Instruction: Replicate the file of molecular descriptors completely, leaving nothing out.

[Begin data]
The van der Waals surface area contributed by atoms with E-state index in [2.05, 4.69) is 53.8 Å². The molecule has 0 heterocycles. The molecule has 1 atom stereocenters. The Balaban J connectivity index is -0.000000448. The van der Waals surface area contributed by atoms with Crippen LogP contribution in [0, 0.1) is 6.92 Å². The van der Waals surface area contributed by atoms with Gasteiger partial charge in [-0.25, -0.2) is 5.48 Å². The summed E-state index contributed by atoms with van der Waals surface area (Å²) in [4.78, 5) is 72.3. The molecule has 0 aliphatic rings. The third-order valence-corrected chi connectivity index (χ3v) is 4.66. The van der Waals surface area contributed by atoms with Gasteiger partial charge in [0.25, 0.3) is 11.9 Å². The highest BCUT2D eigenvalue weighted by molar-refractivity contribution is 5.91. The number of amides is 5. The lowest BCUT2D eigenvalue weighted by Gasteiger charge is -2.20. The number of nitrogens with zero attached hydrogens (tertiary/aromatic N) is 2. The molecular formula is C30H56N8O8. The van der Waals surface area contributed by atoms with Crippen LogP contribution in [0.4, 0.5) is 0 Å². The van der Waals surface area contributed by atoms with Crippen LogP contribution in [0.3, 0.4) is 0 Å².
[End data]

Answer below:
The van der Waals surface area contributed by atoms with E-state index in [2.05, 4.69) is 53.8 Å². The molecule has 0 heterocycles. The molecule has 1 atom stereocenters. The Balaban J connectivity index is -0.000000448. The van der Waals surface area contributed by atoms with Crippen LogP contribution in [0, 0.1) is 6.92 Å². The van der Waals surface area contributed by atoms with Gasteiger partial charge in [-0.25, -0.2) is 5.48 Å². The summed E-state index contributed by atoms with van der Waals surface area (Å²) in [4.78, 5) is 72.3. The molecule has 0 aliphatic rings. The third-order valence-corrected chi connectivity index (χ3v) is 4.66. The van der Waals surface area contributed by atoms with Gasteiger partial charge in [0.25, 0.3) is 11.9 Å². The highest BCUT2D eigenvalue weighted by molar-refractivity contribution is 5.91. The number of amides is 5. The lowest BCUT2D eigenvalue weighted by Gasteiger charge is -2.20. The number of nitrogens with zero attached hydrogens (tertiary/aromatic N) is 2. The molecular formula is C30H56N8O8. The van der Waals surface area contributed by atoms with Crippen LogP contribution in [0.4, 0.5) is 0 Å². The van der Waals surface area contributed by atoms with Crippen LogP contribution in [0.3, 0.4) is 0 Å².